Minnesota Considers Use of Taconite to Fix, Construct Roads

Minnesota Considers Use of Taconite to Fix, Construct RoadsApr. 11 – Within 20 years, Minnesota’s seven-county metropolitan area will run out of aggregate due to urban sprawl and commercial development.That’s when coarse tailings, a waste product produced at Iron Range taconite plants, could become a valuable commodity as an aggregate replacement for road construction and fill.A report developed by the Natural Resources Research Institute in Duluth, Minn., recommends that market uses for the taconite tailings be expanded beyond northern Minnesota.It’s among more than two dozen mining reports to be presented Tuesday and Wednesday at the 77th meeting of the Society of Mining Engineers and 65th University of Minnesota Mining Symposium at Duluth Entertainment and Convention Center.Hundreds of mining engineers, executives and experts attend the annual convention to hear about new technologies, processes and trends.Taconite tailings are particles of waste rock that remain after the crushing and ore separation of taconite. They vary in size from the clay-like consistency of fine tailings to larger particles called coarse tailings.The 30-month NRRI study found coarse tailings offer superior drainage, fill and durability characteristics when used as aggregate and in road construction.”It’s been used in our part of the state, and we think it’s a good idea to look at using it elsewhere,” said Larry Zanko, an NRRI researcher who worked on the report. “The goal is to get it to other areas of the state and Midwest that are facing aggregate shortages and rising aggregate prices.”While taconite tailings can’t be use in a concrete mix, their use in an asphalt mix for road construction has shown promise. Since the early 1960s, tailings have been used as a base to build roads across the Iron Range. In the 1970s, tailings was mixed with asphalt oil and turned into a bituminous for resurfacing.It’s popularity dipped for a time in the 1980s due to high oil prices, but in the 1990s surged again for road construction.Iron Range taconite plants have for years used tailings to cover taconite plant roads. Some Iron Range homeowners apply it to their driveways.But it’s use to build durable, long-lasting highways could help alleviate aggregate shortages and provide taconite plants with a new source of revenue.The five western Iron Range taconite plants included in the study generally produce more than 30 million tons of tailings per year.”The need exists, and it’s a good use for a taconite product,” said Frank Ongaro Jr., president of the Iron Mining Association of Minnesota.”As much as the state, the region or the country needs, it is there and it can be made available.” Tailings from the five mines were found to be environmentally sound for aggregate use. Tailings from two East Range mines, Northshore Mining Co. and portions of the former LTV Steel Mining Co., can’t be used as aggregate for public use. Following the Reserve Mining Co. controversy of the 1970s, in which asbestos-like fibers were found in East Range tailings, then-Gov. Wendell Anderson signed an executive order prohibiting use of the tailings from the East Range plants.At the five West Range plants, tailings are stored within basins and used in road construction or fill within the mining properties.Aggregate experts say it’s a perfect time to investigate the economics and logistics of using tailings in other areas of Minnesota and neighboring states.”There’s about five-to-10 years of aggregate left in the Maple Grove area for the northern suburbs,” said Fred Corrigan, director of the Burnsville-based Aggregate and Ready Mix Association of Minnesota. “And there’s about a 20-to-30 year supply left in Dakota County. When that’s gone, we are out.” In 2001, the Minnesota Department of Transportation used 80,500 tons of tailings for Iron Range road projects. Usage increased to 127,000 tons in 2002 before declining to an unknown amount in 2003.Highways 37, 53 and 169 on the Iron Range all have had portions resurfaced with tailings/asphalt mixtures.In 2004, MnDOT officials expect to use about one million tons of tailings within northeastern Minnesota’s District 1, primarily for reconstruction of the Highway 53 and Highway 169 interchange north of Virginia.”It’s an equal substitute to natural aggregates,” said Kevin Adolphs, a MnDOT District 1 engineer in Virginia. “There are some inherent benefits because it is crushed material, and it’s a durable rock that has angular edges. It has a higher friction factor that on highways prevents skidding.” Former MnDot Commissioner Elwyn Tinklenberg, who is now president of The Tinklenberg Group, his own Blaine-based transportation consulting business, says several states are anxious to explore the use of tailings as aggregate.Dwindling aggregate resources and restrictions on the permitting of new aggregate pits have transportation officials in North Dakota, South Dakota, Wisconsin, Pennsylvania, Iowa, Indiana, and Illinois interested in tailings, he said. In some states, only softer natural aggregates such as limestone and sandstone, which aren’t as durable as taconite tailings, are being used in road construction.”This really meets a terrific demand,” said Tinklenberg. “It holds up well, has good abrasion for traction and doesn’t hold moisture.” Efforts are underway to secure federal funding for a two-year program that would test long-term durability characteristics and help market the use of taconite tailings as an aggregate to other states.Some states, such as Florida, have been forced to delay economic development projects due to a lack of aggregate, Tinklenberg said.Last year, Brainerd International Raceway resurfaced its quarter-mile drag strip with an asphalt mixture containing taconite tailings from the former EVTAC Mining Co., now United Taconite.”It created a lot of attention,” said Scott Quick, BIR general manager. “There wasn’t a race track in the country that used this as an aggregate.” The new track proved to be smooth, durable and fast, Quick said. A new world speed record in American Motorcycle Association Prostar competition was set along with a new U.S. record for National Hot Rod Association alcohol dragsters.”It works fantastic,” said Quick, who is attempting to get other drag strips around the country to utilize tailings. “If you compare taconite tailings with rock aggregate, it provides a surface porosity that is smooth and it also provides traction.” Quick says he would like to resurface BIR’s 3-mile road course with a tailings mix to showcase its benefits to state transportation. A federal House Transportation Committee grant would help that effort, he said.Granite and limestone aggregate costs about $2 to $3 per ton. Coarse taconite tailings, costs about $50 cents to $1 per ton, according to Fred Corrigan of the Aggregate & Ready Mix Association of Minnesota. If a taconite producer charges more than 50 cents a ton, that amount would be profit for the taconite company.Sand and gravel, which also is used as an aggregate is cheaper to produce than granite or limestone — about 50 cents to $1 per ton.Developing a rail system to economically transport the tailings from the Iron Range to storage areas near the Twin Cities remains a major obstacle to expanded use.Tailings typically cost about 50 cents to $1 per ton. Transporting tailings by truck costs about 10 cents per ton per mile, not including loading and unloading costs, which can run from 50 cents to $1 per ton.”Once you get beyond 50 miles from its source, trucking is too expensive,” he said. “The biggest thing people are trying to overcome is to find a way to get it by rail to the northern suburbs.” Shipping tailings by boat from Duluth to states such as Michigan, Indiana or Ohio and southern states might be possible in coming years, Corrigan said.An upcoming takeover of the Duluth Missabe & Iron Range Railway by Canadian National Railway could help open up new rail lines for tailings transportation.”When the Twin Cities runs out of aggregate, that’s when everybody will be searching for material, and the Iron Range is certainly on the horizon,” Corrigan said.By Lee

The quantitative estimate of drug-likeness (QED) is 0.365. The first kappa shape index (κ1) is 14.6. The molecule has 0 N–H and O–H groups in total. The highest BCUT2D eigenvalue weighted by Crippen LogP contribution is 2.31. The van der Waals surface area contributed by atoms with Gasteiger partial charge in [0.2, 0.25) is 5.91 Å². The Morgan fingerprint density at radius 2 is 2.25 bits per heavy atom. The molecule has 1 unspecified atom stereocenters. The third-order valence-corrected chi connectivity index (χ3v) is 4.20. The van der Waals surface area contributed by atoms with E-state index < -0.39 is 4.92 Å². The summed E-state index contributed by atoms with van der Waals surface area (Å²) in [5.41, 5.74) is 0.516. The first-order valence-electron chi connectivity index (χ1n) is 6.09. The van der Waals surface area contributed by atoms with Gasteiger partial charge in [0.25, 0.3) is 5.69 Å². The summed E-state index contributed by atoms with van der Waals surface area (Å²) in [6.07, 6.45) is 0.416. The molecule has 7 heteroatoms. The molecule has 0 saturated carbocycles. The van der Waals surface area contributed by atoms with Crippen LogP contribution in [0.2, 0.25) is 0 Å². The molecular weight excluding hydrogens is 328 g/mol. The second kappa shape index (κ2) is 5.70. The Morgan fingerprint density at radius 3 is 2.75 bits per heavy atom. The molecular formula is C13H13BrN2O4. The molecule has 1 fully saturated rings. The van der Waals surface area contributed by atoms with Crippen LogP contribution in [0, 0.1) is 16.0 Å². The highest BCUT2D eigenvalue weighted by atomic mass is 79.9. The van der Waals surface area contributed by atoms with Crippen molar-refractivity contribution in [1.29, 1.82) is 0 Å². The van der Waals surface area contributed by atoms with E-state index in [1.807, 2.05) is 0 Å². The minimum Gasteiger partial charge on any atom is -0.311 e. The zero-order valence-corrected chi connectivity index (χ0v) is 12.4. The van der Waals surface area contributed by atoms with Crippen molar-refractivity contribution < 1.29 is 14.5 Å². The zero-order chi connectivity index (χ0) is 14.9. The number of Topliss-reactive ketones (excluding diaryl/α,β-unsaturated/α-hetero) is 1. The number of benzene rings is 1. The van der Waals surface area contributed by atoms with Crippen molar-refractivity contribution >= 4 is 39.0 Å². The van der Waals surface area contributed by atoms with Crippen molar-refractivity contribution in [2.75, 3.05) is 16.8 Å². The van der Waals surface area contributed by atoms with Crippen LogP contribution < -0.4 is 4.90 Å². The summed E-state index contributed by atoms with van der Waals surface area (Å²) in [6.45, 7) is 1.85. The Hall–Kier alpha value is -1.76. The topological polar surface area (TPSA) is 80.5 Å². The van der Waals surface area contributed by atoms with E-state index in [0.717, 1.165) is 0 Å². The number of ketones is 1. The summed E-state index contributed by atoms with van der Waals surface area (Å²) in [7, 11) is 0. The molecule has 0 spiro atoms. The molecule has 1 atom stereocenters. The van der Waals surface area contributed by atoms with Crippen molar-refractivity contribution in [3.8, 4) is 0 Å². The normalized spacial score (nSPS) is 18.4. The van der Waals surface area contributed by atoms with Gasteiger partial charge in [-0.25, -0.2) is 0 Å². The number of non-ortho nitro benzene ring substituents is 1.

Bloomquist, Duluth News-Tribune, Minn.